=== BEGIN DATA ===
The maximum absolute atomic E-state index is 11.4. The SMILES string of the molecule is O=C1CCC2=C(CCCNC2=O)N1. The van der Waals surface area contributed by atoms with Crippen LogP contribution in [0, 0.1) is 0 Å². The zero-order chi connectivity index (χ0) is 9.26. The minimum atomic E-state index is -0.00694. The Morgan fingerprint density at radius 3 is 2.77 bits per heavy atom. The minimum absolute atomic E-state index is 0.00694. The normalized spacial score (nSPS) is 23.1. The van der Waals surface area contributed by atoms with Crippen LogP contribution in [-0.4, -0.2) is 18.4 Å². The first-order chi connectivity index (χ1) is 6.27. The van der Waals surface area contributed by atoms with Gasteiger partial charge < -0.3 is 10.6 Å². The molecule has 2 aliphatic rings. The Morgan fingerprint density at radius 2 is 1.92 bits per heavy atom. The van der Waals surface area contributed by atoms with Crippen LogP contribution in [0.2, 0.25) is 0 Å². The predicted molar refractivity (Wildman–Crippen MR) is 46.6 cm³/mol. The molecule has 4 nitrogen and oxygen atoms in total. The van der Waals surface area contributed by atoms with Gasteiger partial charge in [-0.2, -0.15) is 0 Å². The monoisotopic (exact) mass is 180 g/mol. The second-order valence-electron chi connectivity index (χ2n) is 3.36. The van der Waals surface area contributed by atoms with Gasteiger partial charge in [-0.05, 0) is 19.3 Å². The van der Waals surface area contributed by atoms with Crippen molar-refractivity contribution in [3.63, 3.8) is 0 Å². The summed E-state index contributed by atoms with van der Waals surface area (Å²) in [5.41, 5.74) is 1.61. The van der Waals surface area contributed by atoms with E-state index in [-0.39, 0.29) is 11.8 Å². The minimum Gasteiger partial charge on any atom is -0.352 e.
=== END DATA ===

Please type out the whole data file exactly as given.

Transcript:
The maximum absolute atomic E-state index is 11.4. The SMILES string of the molecule is O=C1CCC2=C(CCCNC2=O)N1. The van der Waals surface area contributed by atoms with Crippen LogP contribution in [0, 0.1) is 0 Å². The zero-order chi connectivity index (χ0) is 9.26. The minimum atomic E-state index is -0.00694. The Morgan fingerprint density at radius 3 is 2.77 bits per heavy atom. The minimum absolute atomic E-state index is 0.00694. The normalized spacial score (nSPS) is 23.1. The van der Waals surface area contributed by atoms with Crippen LogP contribution in [-0.4, -0.2) is 18.4 Å². The first-order chi connectivity index (χ1) is 6.27. The van der Waals surface area contributed by atoms with Gasteiger partial charge < -0.3 is 10.6 Å². The molecule has 2 aliphatic rings. The Morgan fingerprint density at radius 2 is 1.92 bits per heavy atom. The van der Waals surface area contributed by atoms with Crippen LogP contribution in [0.2, 0.25) is 0 Å². The predicted molar refractivity (Wildman–Crippen MR) is 46.6 cm³/mol. The molecule has 4 nitrogen and oxygen atoms in total. The van der Waals surface area contributed by atoms with Gasteiger partial charge in [-0.2, -0.15) is 0 Å². The monoisotopic (exact) mass is 180 g/mol. The second-order valence-electron chi connectivity index (χ2n) is 3.36. The van der Waals surface area contributed by atoms with Gasteiger partial charge in [-0.05, 0) is 19.3 Å². The van der Waals surface area contributed by atoms with Crippen molar-refractivity contribution in [3.63, 3.8) is 0 Å². The summed E-state index contributed by atoms with van der Waals surface area (Å²) in [5.41, 5.74) is 1.61. The van der Waals surface area contributed by atoms with E-state index in [-0.39, 0.29) is 11.8 Å². The minimum Gasteiger partial charge on any atom is -0.352 e.